Internet giant Google has successfully demonstrated the prototype version of a new image recognition technology that can capture an image file into a cell phone and translate a non-English text into English text.
This is what Andrew Gomez, an associate product-marketing manager at Google, posted on Google blog this week.
"Imagine being in a foreign country staring at a restaurant menu you can't understand, a waiter impatiently tapping his foot at your tableside. You, a vegetarian, have no idea whether you're about to order spaghetti with meatballs or veggie pesto. What would you do? Well, eventually you might be able to take out your mobile phone, snap a photo with Google Goggles, and instantly view that menu translated into your language.
Of course, that's not possible today - but yesterday at the Mobile World Congress we demonstrated a prototype of Google Goggles that has the power to do just that. It's still in an extremely early stage, but we thought we'd share this demo with you because it shows just how powerful a smartphone can be when it's connected to our translation technologies."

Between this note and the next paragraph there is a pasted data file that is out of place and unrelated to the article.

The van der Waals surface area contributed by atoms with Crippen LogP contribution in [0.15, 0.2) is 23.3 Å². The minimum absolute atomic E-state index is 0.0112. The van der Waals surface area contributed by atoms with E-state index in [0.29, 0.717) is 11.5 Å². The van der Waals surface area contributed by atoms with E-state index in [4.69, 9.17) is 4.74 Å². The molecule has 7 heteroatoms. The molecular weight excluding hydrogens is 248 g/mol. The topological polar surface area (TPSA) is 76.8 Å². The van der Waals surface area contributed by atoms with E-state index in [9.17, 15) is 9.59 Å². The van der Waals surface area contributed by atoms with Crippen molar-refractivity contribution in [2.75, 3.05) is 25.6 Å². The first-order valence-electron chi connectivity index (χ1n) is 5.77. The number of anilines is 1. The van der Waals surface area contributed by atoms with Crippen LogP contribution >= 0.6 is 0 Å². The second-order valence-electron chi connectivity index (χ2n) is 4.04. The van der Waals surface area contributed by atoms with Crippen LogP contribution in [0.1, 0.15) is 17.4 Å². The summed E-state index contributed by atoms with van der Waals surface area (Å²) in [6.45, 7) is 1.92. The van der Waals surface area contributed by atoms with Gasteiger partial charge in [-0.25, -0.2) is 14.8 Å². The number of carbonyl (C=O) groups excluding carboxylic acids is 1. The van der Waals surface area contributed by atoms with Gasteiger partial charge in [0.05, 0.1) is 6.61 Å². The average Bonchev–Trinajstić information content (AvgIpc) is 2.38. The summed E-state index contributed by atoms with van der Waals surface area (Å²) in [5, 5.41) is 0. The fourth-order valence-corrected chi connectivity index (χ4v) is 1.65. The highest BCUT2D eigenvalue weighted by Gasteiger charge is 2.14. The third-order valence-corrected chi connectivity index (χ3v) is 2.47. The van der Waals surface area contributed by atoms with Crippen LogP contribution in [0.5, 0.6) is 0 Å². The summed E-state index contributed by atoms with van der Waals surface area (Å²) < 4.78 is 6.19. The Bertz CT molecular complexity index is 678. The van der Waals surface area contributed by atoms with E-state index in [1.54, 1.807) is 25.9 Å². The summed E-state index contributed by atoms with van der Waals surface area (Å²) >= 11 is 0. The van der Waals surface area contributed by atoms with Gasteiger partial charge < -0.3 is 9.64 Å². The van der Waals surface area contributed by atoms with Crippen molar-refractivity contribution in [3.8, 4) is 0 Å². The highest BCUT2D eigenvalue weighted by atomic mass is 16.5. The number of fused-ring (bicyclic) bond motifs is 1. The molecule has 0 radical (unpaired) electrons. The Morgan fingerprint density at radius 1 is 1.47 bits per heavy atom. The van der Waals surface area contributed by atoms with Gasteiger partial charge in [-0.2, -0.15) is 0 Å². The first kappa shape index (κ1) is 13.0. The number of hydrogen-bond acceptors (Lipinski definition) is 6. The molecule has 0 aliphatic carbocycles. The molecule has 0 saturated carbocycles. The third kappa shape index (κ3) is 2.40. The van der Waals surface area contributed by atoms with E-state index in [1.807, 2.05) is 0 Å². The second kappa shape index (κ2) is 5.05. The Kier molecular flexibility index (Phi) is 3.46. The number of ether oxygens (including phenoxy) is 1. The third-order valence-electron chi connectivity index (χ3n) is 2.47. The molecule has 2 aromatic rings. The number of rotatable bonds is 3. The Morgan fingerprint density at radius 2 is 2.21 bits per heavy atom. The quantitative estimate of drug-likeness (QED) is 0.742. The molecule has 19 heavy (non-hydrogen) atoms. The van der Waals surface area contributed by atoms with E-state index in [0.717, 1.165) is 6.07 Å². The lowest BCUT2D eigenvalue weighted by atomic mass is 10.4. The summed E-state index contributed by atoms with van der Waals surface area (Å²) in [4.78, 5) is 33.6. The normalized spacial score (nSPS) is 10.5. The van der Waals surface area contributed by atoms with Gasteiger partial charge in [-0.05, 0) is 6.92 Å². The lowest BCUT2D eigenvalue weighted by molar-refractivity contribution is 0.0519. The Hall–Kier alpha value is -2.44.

This week, at the Mobile World Congress in Barcelona, the chairman and CEO of Google, Eric Schmidt and the company's scientist Hartmut Neven demonstrated a prototype version of Google Goggles recognition software merging with Google's machine translation technologies.
Schmidt took a picture of a German menu on a cell phone, which instantly translated the written German text into English.
Neven said in the company blogpost that this prototype connects the phone's camera to an optical character recognition (OCR) engine, recognises the image as text and then translates that text into English with Google Translate.
He said that currently this technology only works for German-to-English translations and is not yet ready for prime time.
Google plans to eventually bring out Googles Googles that can translate all of the 52 languages currently supported by Google Translate.